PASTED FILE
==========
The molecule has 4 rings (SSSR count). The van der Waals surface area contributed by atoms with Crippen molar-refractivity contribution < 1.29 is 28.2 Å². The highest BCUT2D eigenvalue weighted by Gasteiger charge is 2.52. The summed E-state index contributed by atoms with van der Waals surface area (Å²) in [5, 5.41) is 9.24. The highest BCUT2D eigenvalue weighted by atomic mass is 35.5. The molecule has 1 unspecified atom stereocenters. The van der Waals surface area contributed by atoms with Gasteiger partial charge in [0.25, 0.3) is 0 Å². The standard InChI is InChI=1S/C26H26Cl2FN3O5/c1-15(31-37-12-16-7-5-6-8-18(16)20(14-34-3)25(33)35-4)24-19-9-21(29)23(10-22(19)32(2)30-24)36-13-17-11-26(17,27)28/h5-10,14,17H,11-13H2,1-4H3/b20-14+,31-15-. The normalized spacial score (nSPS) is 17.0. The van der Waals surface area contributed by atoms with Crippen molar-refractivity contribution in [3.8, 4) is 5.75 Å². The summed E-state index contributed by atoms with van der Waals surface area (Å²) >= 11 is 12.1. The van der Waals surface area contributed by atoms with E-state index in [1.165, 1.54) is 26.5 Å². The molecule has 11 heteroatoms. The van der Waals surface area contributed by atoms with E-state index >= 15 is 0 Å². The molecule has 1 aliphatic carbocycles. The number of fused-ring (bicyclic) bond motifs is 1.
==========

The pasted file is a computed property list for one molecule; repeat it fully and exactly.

The molecule has 4 rings (SSSR count). The van der Waals surface area contributed by atoms with Crippen molar-refractivity contribution < 1.29 is 28.2 Å². The highest BCUT2D eigenvalue weighted by Gasteiger charge is 2.52. The summed E-state index contributed by atoms with van der Waals surface area (Å²) in [5, 5.41) is 9.24. The highest BCUT2D eigenvalue weighted by atomic mass is 35.5. The molecule has 1 unspecified atom stereocenters. The van der Waals surface area contributed by atoms with Gasteiger partial charge in [0.25, 0.3) is 0 Å². The standard InChI is InChI=1S/C26H26Cl2FN3O5/c1-15(31-37-12-16-7-5-6-8-18(16)20(14-34-3)25(33)35-4)24-19-9-21(29)23(10-22(19)32(2)30-24)36-13-17-11-26(17,27)28/h5-10,14,17H,11-13H2,1-4H3/b20-14+,31-15-. The normalized spacial score (nSPS) is 17.0. The van der Waals surface area contributed by atoms with Crippen molar-refractivity contribution in [3.8, 4) is 5.75 Å². The summed E-state index contributed by atoms with van der Waals surface area (Å²) >= 11 is 12.1. The van der Waals surface area contributed by atoms with E-state index in [1.165, 1.54) is 26.5 Å². The molecule has 11 heteroatoms. The van der Waals surface area contributed by atoms with E-state index >= 15 is 0 Å². The molecule has 1 aliphatic carbocycles. The number of fused-ring (bicyclic) bond motifs is 1.